In this book, the owners of one of Chicago's finest and most popular restaurants make preparing nouvelle French cuisine at home both comfortable and enjoyable. It offers exquisite recipes for an array of foods: amuse-bouches, appetizers, soups, salads, entrées, restaurant specialties, desserts, and more. Recipes include such delights as Mushroom and Truffle Cappuccino, Lobster Risotto Milanese, Jicama-Melon Salad with Belgian Endive and Apple-Basil Sauce, Lamb Gateau with Ratatouille, and Gingerbread Cake with Whipped Cream and Plum Coulis.Also included are expert wine tips to accompany many of the dishes.
Julia and Jacques Cooking at Home, by Julia Child, Jacques Pepin, 448 p. (1999)
This book is a companion volume to the PBS series of the same name. Based on the vast experience of these chefs, the book takes a she says/he says approach to home-style French cooking: While Julia prefers to remove the "ugly" dark vein in shrimp, Jacques considers it "perfectly good protein". Julia gives her poultry a butter bath before putting it in the oven to roast; Jacques likes to bake the bird on its side for all but the last 15 to 20 minutes. What comes through is that there is no one right way too cook. In each chapter -- divided into appetizers, soups, eggs, salads and sandwiches, potatoes, vegetables, fish, poultry, meats, and desserts -- the chefs add contemporary twists and time-saving tips to familiar Franco-American classics like the omelet, soufflé, and crème brûlée. Their recipes and sound practical advice are evidence of their culinary expertise as well as their philosophy that "eating, as well as cooking, should be pleasurable and guiltless."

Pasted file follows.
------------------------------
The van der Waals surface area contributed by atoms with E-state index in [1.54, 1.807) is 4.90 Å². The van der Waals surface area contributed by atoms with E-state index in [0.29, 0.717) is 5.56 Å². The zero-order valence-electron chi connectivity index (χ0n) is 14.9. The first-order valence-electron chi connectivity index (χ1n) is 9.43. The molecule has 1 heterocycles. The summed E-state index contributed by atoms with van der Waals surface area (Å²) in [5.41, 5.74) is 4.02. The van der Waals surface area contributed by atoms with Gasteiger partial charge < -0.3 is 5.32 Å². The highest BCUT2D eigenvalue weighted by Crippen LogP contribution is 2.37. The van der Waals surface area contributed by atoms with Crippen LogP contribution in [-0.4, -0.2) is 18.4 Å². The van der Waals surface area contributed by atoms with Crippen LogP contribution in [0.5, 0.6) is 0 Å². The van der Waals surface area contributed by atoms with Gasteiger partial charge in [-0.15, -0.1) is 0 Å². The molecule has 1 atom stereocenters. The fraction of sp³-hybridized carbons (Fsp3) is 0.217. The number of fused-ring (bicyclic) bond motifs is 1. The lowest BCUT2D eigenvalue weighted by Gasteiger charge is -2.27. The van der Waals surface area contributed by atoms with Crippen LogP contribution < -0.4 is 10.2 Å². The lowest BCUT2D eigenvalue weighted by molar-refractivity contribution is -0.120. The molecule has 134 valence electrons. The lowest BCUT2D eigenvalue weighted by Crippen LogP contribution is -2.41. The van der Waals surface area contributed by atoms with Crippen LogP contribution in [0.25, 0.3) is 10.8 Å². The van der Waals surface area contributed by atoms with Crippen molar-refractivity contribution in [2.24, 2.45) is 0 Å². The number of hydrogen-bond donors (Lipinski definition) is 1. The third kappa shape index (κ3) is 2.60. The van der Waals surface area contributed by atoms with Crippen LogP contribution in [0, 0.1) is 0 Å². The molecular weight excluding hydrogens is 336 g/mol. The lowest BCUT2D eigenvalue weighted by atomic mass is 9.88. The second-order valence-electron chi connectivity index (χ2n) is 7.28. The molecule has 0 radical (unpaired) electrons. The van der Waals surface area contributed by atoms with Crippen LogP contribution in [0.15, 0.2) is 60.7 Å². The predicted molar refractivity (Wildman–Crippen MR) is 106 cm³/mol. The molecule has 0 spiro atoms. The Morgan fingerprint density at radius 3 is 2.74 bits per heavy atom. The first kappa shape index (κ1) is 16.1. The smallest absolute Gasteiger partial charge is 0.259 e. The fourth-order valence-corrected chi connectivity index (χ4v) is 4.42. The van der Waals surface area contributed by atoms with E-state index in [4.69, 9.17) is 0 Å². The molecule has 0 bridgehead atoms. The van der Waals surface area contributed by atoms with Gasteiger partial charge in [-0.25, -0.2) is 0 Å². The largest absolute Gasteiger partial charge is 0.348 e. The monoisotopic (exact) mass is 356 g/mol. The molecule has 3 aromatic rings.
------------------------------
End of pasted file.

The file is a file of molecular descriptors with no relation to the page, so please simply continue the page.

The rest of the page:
Barefoot in Paris: Easy French Food You Can Make at Home, by Ina Garten, 240 p. (2004)
Roger Vergé's Vegetables in the French Style, by Roger Vergé, Bernard Touillon, 256 p. (1994)
This chef's passion for vegetables is at the base of these 150 French-style recipes that range from traditional to unusual and innovative. Vegetarians, the health-conscious, and anyone looking for new ways to prepare vegetables will appreciate the diversity of dishes Vergé serves up. Such delights as Spinach-Coconut Flan, Sun-Drenched Vegetables, and Turnip Cakes with Cardamom ensure stimulation for the taste buds. One entire chapter is devoted to sauces that enhance and complement vegetables. Also useful are the chapter on cooking techniques, the chef's wine recommendations, and instructions on choosing the best ingredients.

French Breads and Pasteries